State machines - Why and how to use them in web development.

What is a state machine?

I think Wikipedia does a very good job of defining a state machine.

A finite-state machine (FSM) or finite-state automaton (FSA, plural: automata), finite automaton, or simply a state machine, is a mathematical model of computation. It is an abstract machine that can be in exactly one of a finite number of states at any given time. The FSM can change from one state to another in response to some inputs; the change from one state to another is called a transition. An FSM is defined by a list of its states, its initial state, and the inputs that trigger each transition.

In software development, a state machine is usually represented by some aggregate data structure; an object in an OOP language, or a hash-map in a functional language like Clojure. A state machine can also be saved to your DB as a row in a table.

This object has fields for current state and the data in needs to do it's job. There is also code associated with this object that defines how it transitions between it's states.

An example

Let's look at an example. A user trying to change their primary email address, which is also their username.

The states are:

  • initial => This is the starting state in which the machine is initialized.
  • change-in-progress => The user has asked for the email address to be changed.
  • verification-in-progress => We have sent an email to the old email address, asking the user to confirm the change.
  • verification-done => The user has verified the change.
  • validation-in-progress => We have sent an email to the new email address, asking the user to validate that they can receive emails there.
  • validation-done => The user has validated their new email address.
  • changed => The change has been applied.
  • request-cancelled => The request has been cancelled.

Transitions are:

  • initial => change-in-progress. Initiated when the user requests the change via a web form.
  • change-in-progress => verification-in-progress. We have sent the verification email to the current email address.
  • verification-in-progress => verification-done. The user has verified that they intended to make this change by clicking a link sent to their existing email.
  • verification-done => validation-in-progress. We have send the validation email to the new email address.
  • validation-in-progress => validation-done. The user has validated the new email address by clicking a link in the email sent to it.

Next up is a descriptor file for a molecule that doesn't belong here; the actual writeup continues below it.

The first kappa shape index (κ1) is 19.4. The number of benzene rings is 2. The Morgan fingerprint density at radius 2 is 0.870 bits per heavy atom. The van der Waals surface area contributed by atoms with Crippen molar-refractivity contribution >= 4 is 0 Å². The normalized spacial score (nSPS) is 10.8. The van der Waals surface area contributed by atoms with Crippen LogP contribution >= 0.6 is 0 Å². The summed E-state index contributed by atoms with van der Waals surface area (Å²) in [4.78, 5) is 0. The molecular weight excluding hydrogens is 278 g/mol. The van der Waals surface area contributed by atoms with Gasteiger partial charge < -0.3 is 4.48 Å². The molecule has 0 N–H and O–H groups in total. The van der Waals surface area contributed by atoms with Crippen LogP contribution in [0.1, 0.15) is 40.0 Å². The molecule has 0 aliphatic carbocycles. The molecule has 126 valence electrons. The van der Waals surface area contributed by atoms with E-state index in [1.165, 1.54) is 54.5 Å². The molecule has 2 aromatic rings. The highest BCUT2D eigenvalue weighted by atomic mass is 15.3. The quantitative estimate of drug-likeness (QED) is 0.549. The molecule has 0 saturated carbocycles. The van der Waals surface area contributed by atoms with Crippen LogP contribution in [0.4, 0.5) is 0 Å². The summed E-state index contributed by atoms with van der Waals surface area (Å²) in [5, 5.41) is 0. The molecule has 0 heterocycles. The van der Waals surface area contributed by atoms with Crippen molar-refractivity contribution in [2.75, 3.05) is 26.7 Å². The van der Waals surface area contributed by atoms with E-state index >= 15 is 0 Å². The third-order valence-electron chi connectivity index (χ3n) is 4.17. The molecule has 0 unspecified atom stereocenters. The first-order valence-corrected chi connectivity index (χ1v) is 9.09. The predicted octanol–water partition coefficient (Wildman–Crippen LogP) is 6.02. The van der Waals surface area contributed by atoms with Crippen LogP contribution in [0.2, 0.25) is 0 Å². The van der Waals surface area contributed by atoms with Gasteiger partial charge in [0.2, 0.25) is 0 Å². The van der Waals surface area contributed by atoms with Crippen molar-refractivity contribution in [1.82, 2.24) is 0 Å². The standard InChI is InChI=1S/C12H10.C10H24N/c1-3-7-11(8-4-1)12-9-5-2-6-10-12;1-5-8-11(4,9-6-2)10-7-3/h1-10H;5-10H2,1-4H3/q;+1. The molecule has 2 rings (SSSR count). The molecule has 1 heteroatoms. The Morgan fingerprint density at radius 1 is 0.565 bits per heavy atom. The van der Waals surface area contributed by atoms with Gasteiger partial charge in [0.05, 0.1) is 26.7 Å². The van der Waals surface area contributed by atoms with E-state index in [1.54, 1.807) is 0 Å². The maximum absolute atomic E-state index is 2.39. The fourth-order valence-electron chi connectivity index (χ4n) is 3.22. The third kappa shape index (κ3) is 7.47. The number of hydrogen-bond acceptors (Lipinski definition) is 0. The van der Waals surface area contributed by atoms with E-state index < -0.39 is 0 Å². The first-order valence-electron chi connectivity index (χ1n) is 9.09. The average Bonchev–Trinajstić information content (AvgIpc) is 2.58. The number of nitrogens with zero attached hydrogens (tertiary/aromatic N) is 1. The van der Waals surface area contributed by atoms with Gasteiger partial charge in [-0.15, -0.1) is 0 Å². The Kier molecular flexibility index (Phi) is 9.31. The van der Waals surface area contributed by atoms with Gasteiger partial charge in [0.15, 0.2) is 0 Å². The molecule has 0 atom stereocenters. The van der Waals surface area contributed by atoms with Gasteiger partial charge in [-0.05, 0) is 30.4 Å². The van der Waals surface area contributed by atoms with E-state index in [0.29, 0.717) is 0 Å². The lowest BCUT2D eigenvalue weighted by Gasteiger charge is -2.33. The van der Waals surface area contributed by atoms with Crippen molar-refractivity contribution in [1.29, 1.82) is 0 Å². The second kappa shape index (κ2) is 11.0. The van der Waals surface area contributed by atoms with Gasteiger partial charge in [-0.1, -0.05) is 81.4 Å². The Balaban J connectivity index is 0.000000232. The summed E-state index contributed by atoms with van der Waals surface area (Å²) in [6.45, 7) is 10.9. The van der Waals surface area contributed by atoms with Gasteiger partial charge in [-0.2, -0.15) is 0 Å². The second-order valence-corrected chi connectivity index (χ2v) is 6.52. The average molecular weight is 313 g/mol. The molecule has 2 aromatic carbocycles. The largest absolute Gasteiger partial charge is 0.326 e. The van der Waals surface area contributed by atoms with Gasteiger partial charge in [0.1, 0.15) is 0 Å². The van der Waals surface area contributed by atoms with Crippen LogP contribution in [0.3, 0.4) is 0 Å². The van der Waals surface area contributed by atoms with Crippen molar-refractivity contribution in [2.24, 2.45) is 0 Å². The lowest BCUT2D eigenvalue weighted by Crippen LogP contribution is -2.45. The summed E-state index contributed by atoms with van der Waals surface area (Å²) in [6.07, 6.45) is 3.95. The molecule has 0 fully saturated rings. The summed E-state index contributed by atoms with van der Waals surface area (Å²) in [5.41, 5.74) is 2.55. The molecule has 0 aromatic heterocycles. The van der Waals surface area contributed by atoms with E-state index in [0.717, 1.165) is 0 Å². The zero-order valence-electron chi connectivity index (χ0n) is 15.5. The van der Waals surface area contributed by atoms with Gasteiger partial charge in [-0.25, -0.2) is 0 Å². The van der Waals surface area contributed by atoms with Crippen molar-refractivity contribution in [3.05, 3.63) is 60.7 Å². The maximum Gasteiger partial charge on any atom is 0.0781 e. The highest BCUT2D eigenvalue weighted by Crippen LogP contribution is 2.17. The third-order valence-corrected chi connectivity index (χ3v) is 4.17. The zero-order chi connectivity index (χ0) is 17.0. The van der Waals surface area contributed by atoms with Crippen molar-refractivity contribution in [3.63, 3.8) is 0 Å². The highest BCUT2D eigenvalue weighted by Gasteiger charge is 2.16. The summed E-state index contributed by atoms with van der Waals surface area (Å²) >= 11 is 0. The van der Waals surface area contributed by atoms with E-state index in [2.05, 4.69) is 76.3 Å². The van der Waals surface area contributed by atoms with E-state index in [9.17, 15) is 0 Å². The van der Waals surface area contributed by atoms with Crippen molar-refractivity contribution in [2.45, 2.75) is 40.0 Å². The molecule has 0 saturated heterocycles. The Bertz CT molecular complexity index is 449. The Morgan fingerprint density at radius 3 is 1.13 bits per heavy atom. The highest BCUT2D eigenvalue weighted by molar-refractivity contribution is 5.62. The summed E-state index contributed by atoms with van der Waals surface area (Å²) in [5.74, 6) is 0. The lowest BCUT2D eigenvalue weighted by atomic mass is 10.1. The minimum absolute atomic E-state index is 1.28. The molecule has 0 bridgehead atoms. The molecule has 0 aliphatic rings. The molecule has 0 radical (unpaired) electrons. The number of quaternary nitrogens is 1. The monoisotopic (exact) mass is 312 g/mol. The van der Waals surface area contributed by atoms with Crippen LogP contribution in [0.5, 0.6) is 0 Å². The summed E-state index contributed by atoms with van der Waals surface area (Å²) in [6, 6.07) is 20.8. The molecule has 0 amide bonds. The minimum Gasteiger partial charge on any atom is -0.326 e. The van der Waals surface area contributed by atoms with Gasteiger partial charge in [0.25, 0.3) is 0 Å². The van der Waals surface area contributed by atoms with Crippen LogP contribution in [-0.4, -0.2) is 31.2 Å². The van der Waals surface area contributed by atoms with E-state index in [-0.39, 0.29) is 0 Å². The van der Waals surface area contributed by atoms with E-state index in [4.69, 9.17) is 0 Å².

• validation-done => changed. We have made the change in our DBs, and run any other processing required for this change.
  • *any* => request-cancelled. The request was cancelled by either the user or our systems.

You could also add states for verification or validation failures. Also for failures of our system to send an email.

The reason to have states like change-in-progress and validation-done is to make sure we only change to the in-progress states after we have sent the email. A failure in our email sending system should not put the user in a state where they need an email to proceed further but our system thinks the email has been sent.

There are more states that can be added to make this more robust. I've skipped any states that deal with error conditions (validation failure, etc). For this hypothetical system, we can transition to request-cancelled but you might want more granular states to record exact points of failure.

How do we communicate/document state machines?

While we can describe state machines with written descriptions, it's much easier to use state diagrams. These are the standard way of describing a state machine, and are great at communicating how a state machine functions.

What's the point?

Looking at the example above, you may be thinking; what's the point of using a state machine? It seems like we're needlessly adding a layer of complexity to a simple feature that most web applications built today support happily without a state machine.

Here's a secret. All software development is building state machines.

Computers are themselves FSMs. As is all the software we write on top of them. It's just that we don't normally think of the enormous space of possible states, instead we think in terms of values of variables and what they represent in our software.

Thinking explicitly in terms of FSMs for small parts of our software makes it easy to reason about  it, which is why it's very useful to model our software as an FSM on smaller scales, in critical modules where we must be absolutely sure of how the software will react to different inputs.

A practical example

I think this whole state machine business is a lot easier to explain with a code sample. Xstate is a popular JS library that makes it easy to build state machines. Instead of copying the code here, I'll just link it.

Here's a tutorial from the Xstate site that walks you through building an app that displays post from a sub-Reddit. Notice how the code is simpler to reason about. You're almost breaking the functionality into it's constituent pieces; what to do while the posts are loading, what behavior to expose when the posts are loaded, and how to react if loading fails.